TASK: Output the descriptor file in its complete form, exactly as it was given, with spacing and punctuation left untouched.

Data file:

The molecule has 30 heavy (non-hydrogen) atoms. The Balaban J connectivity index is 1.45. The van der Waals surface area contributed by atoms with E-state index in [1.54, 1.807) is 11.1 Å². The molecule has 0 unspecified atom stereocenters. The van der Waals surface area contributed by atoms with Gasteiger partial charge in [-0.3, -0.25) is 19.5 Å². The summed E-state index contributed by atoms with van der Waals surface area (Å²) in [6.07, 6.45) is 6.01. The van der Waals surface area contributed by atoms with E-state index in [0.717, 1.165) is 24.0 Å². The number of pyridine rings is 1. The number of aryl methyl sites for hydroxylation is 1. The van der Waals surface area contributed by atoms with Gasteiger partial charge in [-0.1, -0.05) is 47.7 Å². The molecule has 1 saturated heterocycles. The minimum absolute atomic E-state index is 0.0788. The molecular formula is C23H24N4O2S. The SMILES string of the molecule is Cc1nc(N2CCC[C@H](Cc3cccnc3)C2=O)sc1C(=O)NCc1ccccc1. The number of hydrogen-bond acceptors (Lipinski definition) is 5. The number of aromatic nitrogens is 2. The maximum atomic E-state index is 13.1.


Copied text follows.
The molecule has 30 heavy (non-hydrogen) atoms. The Balaban J connectivity index is 1.45. The van der Waals surface area contributed by atoms with E-state index in [1.54, 1.807) is 11.1 Å². The molecule has 0 unspecified atom stereocenters. The van der Waals surface area contributed by atoms with Gasteiger partial charge in [-0.3, -0.25) is 19.5 Å². The summed E-state index contributed by atoms with van der Waals surface area (Å²) in [6.07, 6.45) is 6.01. The van der Waals surface area contributed by atoms with E-state index in [0.717, 1.165) is 24.0 Å². The number of pyridine rings is 1. The number of aryl methyl sites for hydroxylation is 1. The van der Waals surface area contributed by atoms with Gasteiger partial charge in [-0.1, -0.05) is 47.7 Å². The molecule has 1 saturated heterocycles. The minimum absolute atomic E-state index is 0.0788. The molecular formula is C23H24N4O2S. The SMILES string of the molecule is Cc1nc(N2CCC[C@H](Cc3cccnc3)C2=O)sc1C(=O)NCc1ccccc1. The number of hydrogen-bond acceptors (Lipinski definition) is 5. The number of aromatic nitrogens is 2. The maximum atomic E-state index is 13.1.